Ansible is a radically simple deployment, configuration, and command execution framework. It is dead simple and painless to extend. Extending Ansible does not require programming in any particular language; you can write modules as scripts or programs which return simple JSON. It’s also trivially easy to just execute useful shell commands.
The Assimilation Monitoring Project is a highly scalable discovery-driven monitoring system. It integrates continuous discovery of servers, services, service dependencies, switch connections, and lots of other things into the monitoring process. The discovery is "stealthy" and will never set off any network security alarms. Adding servers doesn't measurably increase monitoring load, and the system is expected to easily scale into the 100K server range. The discovery work is distributed among all the nanoprobes (agents), which run scripts that spit out JSON. The central system (CMA) stores these strings and runs optional plugins to create graph nodes.
Clzip is a lossless data compressor with a user interface similar to the one of gzip or bzip2. Clzip decompresses almost as fast as gzip and compresses more than bzip2, which makes it well suited for software distribution and data archiving. Clzip uses the lzip file format; the files produced by clzip are fully compatible with lzip-1.4 or newer, and can be rescued with lziprecover. Clzip is, in fact, a C language implementation of lzip, intended for embedded devices or systems lacking a C++ compiler. The lzip file format is designed for long-term data archiving and provides very safe integrity checking.
DV Analyzer is a technical quality control and reporting tool that examines DV streams in order to report errors in the tape-to-file transfer process, such as video error concealment information, invalid audio samples, timecode inconsistency, inconsistent use of arbitrary bits in video DIF blocks, and DIF structural problems. DV Analyzer also reports on patterns within DV streams such as changes in DV time code, changes in recording date and time markers, first and last frame markers within individual recordings, and more.
GCC-MELT is a high-level domain specific language that eases the development of plugin-like extensions for GCC, the Gnu Compiler Collection. These extensions can analyze or modify GCC internal representations, and can be used for static source code analysis, refactoring, specific warnings, optimizations, etc. The MELT language provides high-level features. Notably, MELT code is translated to C or C++, and can even contain C or C++ code. It includes powerful pattern matching facilities and can manipulate dynamically typed values and raw GCC structures. It enables functional/applicative, object-oriented, reflective programming styles and has a familiar Lisp-like syntax.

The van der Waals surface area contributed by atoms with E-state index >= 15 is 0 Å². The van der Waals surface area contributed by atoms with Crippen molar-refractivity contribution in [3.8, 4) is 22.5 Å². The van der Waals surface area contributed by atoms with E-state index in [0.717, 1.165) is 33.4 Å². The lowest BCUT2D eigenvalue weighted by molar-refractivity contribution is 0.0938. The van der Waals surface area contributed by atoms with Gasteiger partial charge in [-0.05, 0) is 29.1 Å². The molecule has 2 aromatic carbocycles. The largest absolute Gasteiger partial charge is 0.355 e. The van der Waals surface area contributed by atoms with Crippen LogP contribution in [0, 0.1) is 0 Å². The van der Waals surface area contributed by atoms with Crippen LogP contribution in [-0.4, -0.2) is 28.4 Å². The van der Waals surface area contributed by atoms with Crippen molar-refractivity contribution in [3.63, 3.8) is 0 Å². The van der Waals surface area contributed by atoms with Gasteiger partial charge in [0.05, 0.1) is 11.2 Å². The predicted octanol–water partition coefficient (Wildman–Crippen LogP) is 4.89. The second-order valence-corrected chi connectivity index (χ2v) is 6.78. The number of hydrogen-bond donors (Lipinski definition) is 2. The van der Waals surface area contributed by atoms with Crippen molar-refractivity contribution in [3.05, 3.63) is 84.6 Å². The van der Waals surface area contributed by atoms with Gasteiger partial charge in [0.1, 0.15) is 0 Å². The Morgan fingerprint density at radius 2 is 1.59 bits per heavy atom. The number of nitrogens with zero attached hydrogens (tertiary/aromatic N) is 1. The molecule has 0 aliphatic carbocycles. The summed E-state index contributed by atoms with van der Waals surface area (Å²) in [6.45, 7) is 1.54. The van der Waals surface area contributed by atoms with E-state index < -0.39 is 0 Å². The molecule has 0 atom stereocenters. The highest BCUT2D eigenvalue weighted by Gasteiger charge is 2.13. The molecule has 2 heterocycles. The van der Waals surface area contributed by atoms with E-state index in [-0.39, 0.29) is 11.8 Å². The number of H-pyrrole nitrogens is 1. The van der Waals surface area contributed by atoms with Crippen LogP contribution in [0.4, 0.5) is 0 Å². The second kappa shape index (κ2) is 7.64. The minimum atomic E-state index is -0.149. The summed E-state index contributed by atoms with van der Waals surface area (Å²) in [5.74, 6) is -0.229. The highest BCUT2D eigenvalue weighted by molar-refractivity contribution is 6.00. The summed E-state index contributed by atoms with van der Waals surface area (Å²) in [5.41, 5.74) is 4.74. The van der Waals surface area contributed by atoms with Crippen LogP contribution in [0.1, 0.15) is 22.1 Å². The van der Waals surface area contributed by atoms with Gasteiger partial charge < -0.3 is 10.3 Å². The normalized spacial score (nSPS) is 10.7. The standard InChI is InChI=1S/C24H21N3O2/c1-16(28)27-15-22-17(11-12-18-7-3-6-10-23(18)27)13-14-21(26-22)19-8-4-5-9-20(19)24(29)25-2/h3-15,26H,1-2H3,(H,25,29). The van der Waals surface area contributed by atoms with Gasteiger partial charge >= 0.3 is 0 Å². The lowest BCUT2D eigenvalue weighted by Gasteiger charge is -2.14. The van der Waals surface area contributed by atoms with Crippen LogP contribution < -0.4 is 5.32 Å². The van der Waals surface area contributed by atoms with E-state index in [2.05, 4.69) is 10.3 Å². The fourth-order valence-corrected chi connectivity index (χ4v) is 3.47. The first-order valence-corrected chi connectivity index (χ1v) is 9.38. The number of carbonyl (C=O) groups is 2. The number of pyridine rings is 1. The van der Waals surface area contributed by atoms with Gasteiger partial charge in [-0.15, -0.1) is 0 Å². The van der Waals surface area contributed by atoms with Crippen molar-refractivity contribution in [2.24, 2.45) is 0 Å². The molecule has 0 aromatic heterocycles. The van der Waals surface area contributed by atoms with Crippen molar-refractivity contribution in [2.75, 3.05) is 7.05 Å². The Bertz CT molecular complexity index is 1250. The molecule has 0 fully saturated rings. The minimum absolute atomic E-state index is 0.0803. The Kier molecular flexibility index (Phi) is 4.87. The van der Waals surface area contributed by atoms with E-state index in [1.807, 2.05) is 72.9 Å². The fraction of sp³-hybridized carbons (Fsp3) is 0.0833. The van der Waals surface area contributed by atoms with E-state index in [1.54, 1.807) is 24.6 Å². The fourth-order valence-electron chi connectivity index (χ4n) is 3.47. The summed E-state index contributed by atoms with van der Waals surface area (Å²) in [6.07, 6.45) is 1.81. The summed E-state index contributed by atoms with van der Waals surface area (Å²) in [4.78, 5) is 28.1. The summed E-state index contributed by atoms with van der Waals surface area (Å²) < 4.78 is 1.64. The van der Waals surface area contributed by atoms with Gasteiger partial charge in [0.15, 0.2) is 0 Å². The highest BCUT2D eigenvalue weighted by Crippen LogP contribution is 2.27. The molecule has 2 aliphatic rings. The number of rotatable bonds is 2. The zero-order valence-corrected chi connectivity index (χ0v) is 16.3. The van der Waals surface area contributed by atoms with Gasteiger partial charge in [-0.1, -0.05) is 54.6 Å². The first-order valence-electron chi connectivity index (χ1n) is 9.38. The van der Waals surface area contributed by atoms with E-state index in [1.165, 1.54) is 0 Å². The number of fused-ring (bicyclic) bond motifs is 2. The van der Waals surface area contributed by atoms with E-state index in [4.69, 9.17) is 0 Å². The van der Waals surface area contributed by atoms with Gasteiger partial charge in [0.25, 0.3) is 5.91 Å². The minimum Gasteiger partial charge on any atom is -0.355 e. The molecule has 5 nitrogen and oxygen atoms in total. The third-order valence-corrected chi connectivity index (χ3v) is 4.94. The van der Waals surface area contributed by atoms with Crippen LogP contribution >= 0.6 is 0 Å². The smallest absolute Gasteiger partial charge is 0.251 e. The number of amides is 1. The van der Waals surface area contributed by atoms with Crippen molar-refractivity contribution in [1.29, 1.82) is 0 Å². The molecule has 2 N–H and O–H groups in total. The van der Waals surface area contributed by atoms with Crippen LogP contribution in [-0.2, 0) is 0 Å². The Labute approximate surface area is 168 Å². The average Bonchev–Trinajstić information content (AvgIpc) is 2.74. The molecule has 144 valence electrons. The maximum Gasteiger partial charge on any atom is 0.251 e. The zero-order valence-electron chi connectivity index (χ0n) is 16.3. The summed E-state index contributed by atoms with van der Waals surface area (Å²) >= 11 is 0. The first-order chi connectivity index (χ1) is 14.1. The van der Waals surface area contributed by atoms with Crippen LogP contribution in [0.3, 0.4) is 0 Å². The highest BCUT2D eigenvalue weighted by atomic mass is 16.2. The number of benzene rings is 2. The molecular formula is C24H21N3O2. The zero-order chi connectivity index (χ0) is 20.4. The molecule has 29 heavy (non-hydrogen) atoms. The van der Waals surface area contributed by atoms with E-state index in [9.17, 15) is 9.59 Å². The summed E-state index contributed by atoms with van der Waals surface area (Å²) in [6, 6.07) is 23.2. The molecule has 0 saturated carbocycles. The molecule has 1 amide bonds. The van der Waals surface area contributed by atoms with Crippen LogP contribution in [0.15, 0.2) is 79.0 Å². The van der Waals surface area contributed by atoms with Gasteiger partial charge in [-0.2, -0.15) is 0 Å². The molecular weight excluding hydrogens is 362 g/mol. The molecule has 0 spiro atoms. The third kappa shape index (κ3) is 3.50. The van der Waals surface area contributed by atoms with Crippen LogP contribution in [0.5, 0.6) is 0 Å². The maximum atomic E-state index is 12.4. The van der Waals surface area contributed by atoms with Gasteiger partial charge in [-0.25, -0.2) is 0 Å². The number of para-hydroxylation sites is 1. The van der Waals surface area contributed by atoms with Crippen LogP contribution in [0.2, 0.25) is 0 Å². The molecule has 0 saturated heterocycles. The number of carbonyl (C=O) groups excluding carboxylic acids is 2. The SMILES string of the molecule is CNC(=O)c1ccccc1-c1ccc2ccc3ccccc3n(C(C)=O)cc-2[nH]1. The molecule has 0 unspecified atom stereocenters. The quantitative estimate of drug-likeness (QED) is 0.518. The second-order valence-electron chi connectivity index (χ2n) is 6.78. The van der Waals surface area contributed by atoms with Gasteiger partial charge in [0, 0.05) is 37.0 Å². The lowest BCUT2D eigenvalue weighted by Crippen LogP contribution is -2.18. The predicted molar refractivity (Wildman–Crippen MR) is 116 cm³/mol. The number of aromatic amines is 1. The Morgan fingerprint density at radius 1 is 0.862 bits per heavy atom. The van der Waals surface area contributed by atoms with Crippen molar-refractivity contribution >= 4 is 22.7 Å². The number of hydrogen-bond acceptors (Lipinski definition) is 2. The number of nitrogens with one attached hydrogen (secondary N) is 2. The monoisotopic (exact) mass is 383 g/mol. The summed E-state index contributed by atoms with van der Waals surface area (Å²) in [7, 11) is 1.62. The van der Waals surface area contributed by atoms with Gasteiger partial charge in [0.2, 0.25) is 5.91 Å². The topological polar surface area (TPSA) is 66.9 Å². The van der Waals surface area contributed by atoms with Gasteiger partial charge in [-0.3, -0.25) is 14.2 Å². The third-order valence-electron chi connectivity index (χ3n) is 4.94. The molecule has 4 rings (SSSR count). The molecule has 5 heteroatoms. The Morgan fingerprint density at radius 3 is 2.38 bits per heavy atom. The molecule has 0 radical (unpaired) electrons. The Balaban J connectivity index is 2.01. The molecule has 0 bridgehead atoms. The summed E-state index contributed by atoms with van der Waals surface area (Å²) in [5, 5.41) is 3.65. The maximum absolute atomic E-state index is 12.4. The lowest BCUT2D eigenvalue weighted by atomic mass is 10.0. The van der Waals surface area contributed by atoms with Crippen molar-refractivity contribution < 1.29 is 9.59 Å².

GNU Moe is a powerful, 8-bit clean console text editor for ISO-8859 and ASCII character encodings. It has a modeless, user-friendly interface, online help, multiple windows, unlimited undo/redo capability, unlimited line length, global search/replace (on all buffers at once), block operations, automatic indentation, word wrapping, filename completion, a directory browser, duplicate removal from prompt histories, and delimiter matching.
GNU ddrescue is a data recovery tool. It copies data from one file or block device (hard disk, CD-ROM, etc.) to another, trying to rescue the good parts first in case of read errors. GNU ddrescuelog is a tool that manipulates ddrescue logfiles, shows logfile contents, converts logfiles to/from other formats, compares logfiles, tests rescue status, and can delete a logfile if the rescue is done.
GNU ed is an 8-bit clean implementation of the POSIX line-oriented text editor. Ed is the "standard" text editor in the sense that it is the original editor for Unix, and thus widely available. For most purposes, however, it is superseded by full-screen editors such as GNU Emacs or GNU Moe.
GNU Recutils is a set of tools and libraries to access human-editable text-based databases called recfiles. A recfile contains data structured as a sequence of records. The rec format supports data integrity with the usage of record descriptors (keys, mandatory fields, field types, etc.) as well as the ability of record fields to refer to other records. Despite its simplicity, recfiles can be used to store medium-sized databases. The GNU recutils suite comprises a texinfo manual describing the Rec format, a C library (librec) providing a rich set of functions to access rec files, a set of C utilities that can be used in shell scripts and in the command line to operate on rec files, and an Emacs mode (rec-mode).